Depending on where you are ex-patted to, you might want to get your mitten-ed paws on a 4×4, because those Canadian/east coast/mid-west winters always last longer than you are led to believe.  As a corollary to the above, having a trusted bulging machine will make it even harder for you to want to move, especially when gas is this eye-poppingly cheap.  And you better get used to driving (or at least befriend someone who doesn’t mind it), because it takes ages to get anywhere. Someone who’s just across town?  That town may take an hour to cross.  A gem of a national park just outside of the city on a map?  Easily five hours away.

If you want to forego a car, the best bet is to get a house or condo in the downtown core.  It is little doubt that you will pay through the nose for, mostly, sub-par constructions that look bright and shiny on the outside, the lobby, and the elevator, but pure budget once you start living in it.  And yes, cutting corners in the name of affordability has been the unavoidable reality of real estate development for quite a while now.

But my stereotyping aside, ex-patting to North America is an experience that’s pretty much up to you.  You make good money, enjoy pretty good services, meets friendly people.  Your lifestyle choices are largely determined by your likes and dislikes.  If you are an active person and outdoor adventurer, then the wild, along with some pretty crazy fitness fanatics await you.  If you are by nature a sedentary person, then North America will turn your passivity into potentially serious health concerns.

3. Far East: Countries like Japan, South Korea, Singapore and Hong Kong had long been ex-pat favourites.  Then communist China and Vietnam reopened for business, making the Far East even more appetizing as the region cements its reputation as a consistent supplier of cheap food, always reliable nightlife, and adoring locals.  On the plus side, the pace of life picks up significantly.  In stark contrast to a work-life-balanced Europe, this is land where money speaks louder than almost everything else. If you measures your worth by the amount of hours worked and the amount of wealth pulled in, then there is no better fit.  If community-based organic farming and the idyllic countryside life is your dream, then stay the hell away.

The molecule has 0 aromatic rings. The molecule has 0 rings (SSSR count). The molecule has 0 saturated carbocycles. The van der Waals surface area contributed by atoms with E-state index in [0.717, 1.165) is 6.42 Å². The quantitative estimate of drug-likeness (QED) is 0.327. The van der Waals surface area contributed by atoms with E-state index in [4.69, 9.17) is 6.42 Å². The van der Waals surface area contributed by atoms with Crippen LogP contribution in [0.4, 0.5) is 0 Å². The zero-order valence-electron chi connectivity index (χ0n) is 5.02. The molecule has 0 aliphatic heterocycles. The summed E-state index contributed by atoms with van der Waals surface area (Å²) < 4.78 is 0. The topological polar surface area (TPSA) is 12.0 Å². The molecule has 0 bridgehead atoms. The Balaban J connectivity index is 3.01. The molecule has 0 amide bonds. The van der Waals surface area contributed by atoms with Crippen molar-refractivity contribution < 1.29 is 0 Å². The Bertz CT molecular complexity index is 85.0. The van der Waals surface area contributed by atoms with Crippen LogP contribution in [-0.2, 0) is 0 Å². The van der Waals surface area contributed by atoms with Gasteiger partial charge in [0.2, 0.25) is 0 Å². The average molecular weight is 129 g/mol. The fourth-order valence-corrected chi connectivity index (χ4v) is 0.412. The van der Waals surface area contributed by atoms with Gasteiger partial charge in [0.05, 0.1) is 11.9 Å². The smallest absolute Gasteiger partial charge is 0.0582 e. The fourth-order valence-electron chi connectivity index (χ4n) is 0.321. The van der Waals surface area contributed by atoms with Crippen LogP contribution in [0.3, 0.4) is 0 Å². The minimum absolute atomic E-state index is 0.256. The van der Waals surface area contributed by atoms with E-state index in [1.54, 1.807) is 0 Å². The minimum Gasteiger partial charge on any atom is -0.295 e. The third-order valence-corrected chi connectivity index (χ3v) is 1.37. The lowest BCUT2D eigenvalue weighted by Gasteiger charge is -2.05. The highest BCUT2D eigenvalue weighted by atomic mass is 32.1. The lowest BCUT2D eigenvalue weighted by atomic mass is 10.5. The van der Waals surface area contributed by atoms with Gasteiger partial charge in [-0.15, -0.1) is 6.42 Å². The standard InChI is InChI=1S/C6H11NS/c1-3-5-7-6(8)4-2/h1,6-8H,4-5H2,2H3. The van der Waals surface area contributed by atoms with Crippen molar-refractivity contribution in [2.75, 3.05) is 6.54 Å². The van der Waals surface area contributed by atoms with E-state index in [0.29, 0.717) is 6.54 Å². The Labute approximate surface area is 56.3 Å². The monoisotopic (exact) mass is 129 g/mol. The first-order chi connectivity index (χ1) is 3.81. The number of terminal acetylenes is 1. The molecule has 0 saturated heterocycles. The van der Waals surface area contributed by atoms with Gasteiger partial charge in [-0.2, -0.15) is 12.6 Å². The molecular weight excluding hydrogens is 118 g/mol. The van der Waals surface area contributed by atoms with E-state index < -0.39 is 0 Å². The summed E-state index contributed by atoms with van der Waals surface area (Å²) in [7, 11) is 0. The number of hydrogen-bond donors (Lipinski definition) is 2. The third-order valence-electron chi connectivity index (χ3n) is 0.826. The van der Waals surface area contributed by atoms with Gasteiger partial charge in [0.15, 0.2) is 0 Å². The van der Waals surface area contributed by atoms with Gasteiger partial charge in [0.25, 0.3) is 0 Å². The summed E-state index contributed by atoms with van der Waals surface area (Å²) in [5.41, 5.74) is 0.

On the cost side, eating out is cheap.  Considering most expats have paid housing complete with maids, your income will most likely be steered towards entertainment and status-signaling purchases.  Dining out is cheap as long as you stick with regular restaurants and street stalls.  As soon as one ventures into flashy western-style eateries or trendy bars, the prices multiply to just about what you would shell out back home.  Should you buy into the local mindset of materialism, status bags, shoes, and brand name accessories and clothes will proceed to eat a hole in your credit card.  You also need to get used to painfully obvious gap between the rich and the poor.  For those staunch liberals bothered by class and stratification of society based on obnoxious flaunting of material wealth, this might be a bit more difficult.

4. Middle East: One of two scenarios.  Either you work for a not-for-profit outfit spreading peace, democracy, or some health-care initiative, or you work on oil or service one of its many peripheral industries.  Let’s say you belong to the latter, and richer group.  Then you are most likely living within a compound in an oil rich Gulf country, fraternizing with other expats.  Soon enough, you are friends, and perhaps more.  You seldom see, never mind meet locals, except for your Pilipino nanny and other South-East Asian migrant workers building more condos in scorching heat along newly paved highways in the middle of the desert.  Things cost about the same, if not a little cheaper than back home.  But you are still so much richer than you would otherwise be.  Because there’s no tax.  So you pamper yourself with spas, complete with massages and facials and pedicures.  You defy nature by skiing and golf on engineering marvels.  You also debate whether you want to live in a condo or a villa.  Such discussion is not at all unreasonable.

I’m leaving out Africa, Latin America, South-East Asia and Russia out for another time.  Or until I know more about them.  Please share, if you have, or are currently ex-patted there.

source: evilpainter

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  • Brett J

    Appreciate the analysis. I spent some time in East Africa growing up (ex-patted from the US) so it was interesting to read this take on other areas.

  • Brett J

    Appreciate the analysis. I spent some time in East Africa growing up (ex-patted from the US) so it was interesting to read this take on other areas.